Advertising

Doctors Tell Us How Hiking Can Change Our Brains

Advertising
Doctors Tell Us How Hiking Can Change Our Brains

“Nature’s peace will flow into you as sunshine flows into trees. The winds will blow their own freshness into you, and the storms their energy, while cares will drop off like autumn leaves,” wrote John Muir in Our National Parks. Clearly, John Muir understood the intrinsic value of spending time in nature.

Along with Muir, many of us recognize that hiking in nature is good for the body, mind, and soul. Walking through the woods while observing colorful birds and foliage, smelling the aroma of spruce and pine trees, and listening to a soothing running stream simply clear our mind and make us feel good. Lucky for us, doctors agree. Study after study shows there are many mental health benefits to spending time hiking in nature.

Hiking in Nature Reduces Rumination

camping-with-dog-ryan-carter-58__605

    Those who ruminate or focus too much on negative thoughts about themselves can exhibit anxiety, depression, and other issues, such as binge eating or post traumatic stress disorder. In a recent study, researchers investigated whether spending time in nature affects rumination, and they found that hiking in nature decreases these obsessive, negative thoughts.

    In this study, researchers compared the reported rumination of participants who hiked through an urban environment and a nature environment. They found that those who walked for 90 minutes in a natural environment, which took place in a grassland near Stanford University, reported lower levels of rumination and also had reduced neural activity in the subgenual prefrontal cortex, which is associated with mental illness. Those who walked through an urban environment didn’t enjoy these benefits.

    Advertising

    These researchers indicate that our world is becoming more and more urban and that urbanization is linked to depression and other forms of mental illness. Visibly, simply removing us from an urban environment to spend time outdoors where there are fewer mental stressors, less noise, and fewer distractions can be advantageous for our mental health.

    Hiking While Disconnecting from Technology Boosts Creative Problem Solving

    2811

      According to a study by Ruth Ann Atchley and David L. Strayer, creative problem solving can be improved by disconnecting from technology and reconnecting with nature. In this study, participants hiked while backpacking in nature for approximately four days and they were prohibited from using technology. They were asked to perform tasks requiring creativity and complex problem solving. They found that those immersed in the hiking excursions had increased performance on problem-solving tasks by 50 percent.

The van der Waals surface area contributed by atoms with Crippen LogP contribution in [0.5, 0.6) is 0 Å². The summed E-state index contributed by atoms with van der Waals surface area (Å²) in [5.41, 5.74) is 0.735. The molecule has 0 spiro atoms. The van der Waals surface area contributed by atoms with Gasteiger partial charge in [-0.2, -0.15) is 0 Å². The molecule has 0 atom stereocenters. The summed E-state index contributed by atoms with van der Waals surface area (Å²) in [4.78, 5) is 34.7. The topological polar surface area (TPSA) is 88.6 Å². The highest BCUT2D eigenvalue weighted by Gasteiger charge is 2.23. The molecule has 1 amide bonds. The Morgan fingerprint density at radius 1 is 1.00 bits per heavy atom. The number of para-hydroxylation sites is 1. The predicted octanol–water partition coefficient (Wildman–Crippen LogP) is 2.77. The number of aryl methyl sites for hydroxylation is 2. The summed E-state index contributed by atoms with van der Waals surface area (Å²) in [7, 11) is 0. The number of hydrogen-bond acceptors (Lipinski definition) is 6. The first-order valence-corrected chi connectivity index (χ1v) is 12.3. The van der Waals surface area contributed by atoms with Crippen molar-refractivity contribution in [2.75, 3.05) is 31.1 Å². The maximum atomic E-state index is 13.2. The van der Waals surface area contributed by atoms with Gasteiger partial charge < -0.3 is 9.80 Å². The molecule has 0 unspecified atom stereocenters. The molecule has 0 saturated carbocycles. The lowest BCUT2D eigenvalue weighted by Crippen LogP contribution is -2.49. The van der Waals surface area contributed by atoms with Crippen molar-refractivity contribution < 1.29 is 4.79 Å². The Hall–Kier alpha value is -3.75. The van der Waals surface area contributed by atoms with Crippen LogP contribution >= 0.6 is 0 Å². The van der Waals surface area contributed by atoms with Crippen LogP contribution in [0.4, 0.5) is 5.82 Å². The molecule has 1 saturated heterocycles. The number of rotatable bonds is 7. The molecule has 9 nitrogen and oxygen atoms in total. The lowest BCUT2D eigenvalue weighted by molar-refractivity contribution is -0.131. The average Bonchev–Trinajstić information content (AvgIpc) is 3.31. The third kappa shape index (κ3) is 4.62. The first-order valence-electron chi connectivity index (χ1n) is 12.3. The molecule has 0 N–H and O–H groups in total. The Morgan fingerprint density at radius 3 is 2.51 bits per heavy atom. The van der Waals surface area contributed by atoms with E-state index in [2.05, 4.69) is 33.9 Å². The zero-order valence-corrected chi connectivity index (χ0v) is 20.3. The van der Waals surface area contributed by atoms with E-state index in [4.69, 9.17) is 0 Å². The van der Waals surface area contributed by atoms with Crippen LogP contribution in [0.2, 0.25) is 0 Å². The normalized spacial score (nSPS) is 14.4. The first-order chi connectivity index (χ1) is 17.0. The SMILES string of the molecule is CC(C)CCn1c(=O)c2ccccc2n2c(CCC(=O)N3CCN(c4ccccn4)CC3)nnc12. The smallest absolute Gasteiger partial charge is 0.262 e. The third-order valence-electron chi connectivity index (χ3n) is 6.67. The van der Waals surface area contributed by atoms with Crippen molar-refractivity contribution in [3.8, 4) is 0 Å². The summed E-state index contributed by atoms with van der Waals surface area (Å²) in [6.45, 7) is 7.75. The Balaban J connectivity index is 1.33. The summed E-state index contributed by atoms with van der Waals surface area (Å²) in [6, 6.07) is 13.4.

Researchers indicate that technology and the noise of urban areas constantly demand our attention and disturb us from focusing, which taxes our cognitive functions. Thus, when we’re feeling overwhelmed from the stressors of urban life and being plugged-in 24/7, nature hikes can be strong medicine. They reduce our mental fatigue, soothe our minds, and help us think creatively.

      Hiking Outdoors Can Improve ADHD in Children

      Advertising

      tumblr_m59rppyKxO1qhb5oto1_500

        Attention Deficit Hyperactivity Disorder (ADHD) is a common disorder among children. Those with ADHD generally have trouble staying focused, are easily distracted, exhibit hyperactivity, and have difficulty controlling impulses.

        Raising children with ADHD can be perplexing for parents. Nonetheless, great news has emerged from the medical and scientific world. In a study conducted by Frances E. Kuo, PhD and Andrea Faber Taylor, PhD, researchers found that exposing children with ADHD to “green outdoor activities” reduced their ADHD symptoms. Thus, according to this study, the benefits of exposure to nature can extend to anyone with inattention and impulsivity.

        Doctors conclude that simple changes that involve green activities or settings can improve attention. For example, increasing exposure to a window seat with a green view, participating in an afternoon nature hike, or simply playing ball in the park can ease unwanted ADHD symptoms.

        Hiking in Nature is Great Exercise, Which Boosts Brainpower

        258816309806066766o5AmFLbSc

          We’ve all heard the expression healthy body, healthy mind. Hiking outdoors is an excellent form of exercise and it can burn 400 to 700 calories an hour, depending on the difficulty of the hike. An added benefit is that hiking isn’t as hard on our joints as other forms of exercise, such as running. Also, it’s proven that those who exercise outside are more likely to stick to their exercise programs, which makes hiking an excellent choice for those hoping to integrate exercise into their daily lives.